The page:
Remember This

The operation of the Celestron Elements Thermotorch 10, or its smaller brother, the Thermotorch 5, is pretty simple but must be memorized. The single large button on the upper side toggles through the low-medium-high flashlight settings. If depressed and held for three seconds, the hand warming capabilities are initiated. Another three seconds of constant button-down and the feature is turned off. It does take minutes before you will notice much of a temperature change in the flashlight’s shaft, and five minutes later you will be enjoying this feature.

Celestron_Elements_Thermotorch_10_charging_iPhoneCelestron calculates that you can charge your iPhone four times, your iPad once, and GoPro or music player about seven times. The dual 10000mAh (combined) battery power can also be routed to 48 hours of 60 lumen light (low), 30 hours of 100 lumen light (medium), and eight hours of 300 lumen light (high). However, to the human eye, there is not a dramatic difference between 100 and 300 lumens, and between 100 and 60 lumens. So for most use, the Celestron Elements Thermotorch 10 will be used at it’s highest or lowest flashlight setting. As a big fan of Surefire’s decision of a five lumen minimum, I think that amount is a useful low end cutoff when you really do need low light or a wildly long runtime.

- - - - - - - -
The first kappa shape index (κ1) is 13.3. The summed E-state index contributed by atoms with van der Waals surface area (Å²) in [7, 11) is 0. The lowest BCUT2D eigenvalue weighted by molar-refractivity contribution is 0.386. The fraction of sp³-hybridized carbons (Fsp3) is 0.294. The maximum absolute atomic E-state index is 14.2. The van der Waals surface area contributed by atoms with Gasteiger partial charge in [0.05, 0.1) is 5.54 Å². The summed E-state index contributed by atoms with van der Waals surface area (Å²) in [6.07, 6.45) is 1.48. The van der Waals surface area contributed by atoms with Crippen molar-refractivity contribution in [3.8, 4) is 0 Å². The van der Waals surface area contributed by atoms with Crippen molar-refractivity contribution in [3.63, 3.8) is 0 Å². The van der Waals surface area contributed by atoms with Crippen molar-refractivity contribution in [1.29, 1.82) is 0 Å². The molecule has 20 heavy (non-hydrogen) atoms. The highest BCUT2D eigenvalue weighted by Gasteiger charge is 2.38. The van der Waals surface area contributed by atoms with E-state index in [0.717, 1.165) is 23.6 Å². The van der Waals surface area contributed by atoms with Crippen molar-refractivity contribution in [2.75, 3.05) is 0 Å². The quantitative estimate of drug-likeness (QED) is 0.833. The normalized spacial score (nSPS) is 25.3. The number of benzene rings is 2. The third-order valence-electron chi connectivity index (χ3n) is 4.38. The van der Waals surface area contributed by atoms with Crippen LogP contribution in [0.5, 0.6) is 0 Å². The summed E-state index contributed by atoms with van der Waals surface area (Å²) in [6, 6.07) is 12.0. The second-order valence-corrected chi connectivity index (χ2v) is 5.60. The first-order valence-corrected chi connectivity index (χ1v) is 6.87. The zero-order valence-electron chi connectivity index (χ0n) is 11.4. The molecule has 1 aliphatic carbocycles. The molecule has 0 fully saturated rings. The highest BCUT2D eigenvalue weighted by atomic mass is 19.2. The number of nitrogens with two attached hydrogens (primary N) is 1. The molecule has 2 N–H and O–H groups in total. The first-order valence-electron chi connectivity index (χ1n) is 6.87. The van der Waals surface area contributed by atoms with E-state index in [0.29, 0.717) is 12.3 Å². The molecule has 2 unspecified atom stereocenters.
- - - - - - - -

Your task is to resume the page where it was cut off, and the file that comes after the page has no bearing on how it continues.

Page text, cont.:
An added feature under the tailcap of the Celestron Elements Thermotorch 10 is a four-LED battery level indicator that shows how much juice is left, or how far along the recharging is progressing. The LED indicator is activated with a push of the flashlight button and they stay lit for about 10 seconds.

Baby It’s Cold Outside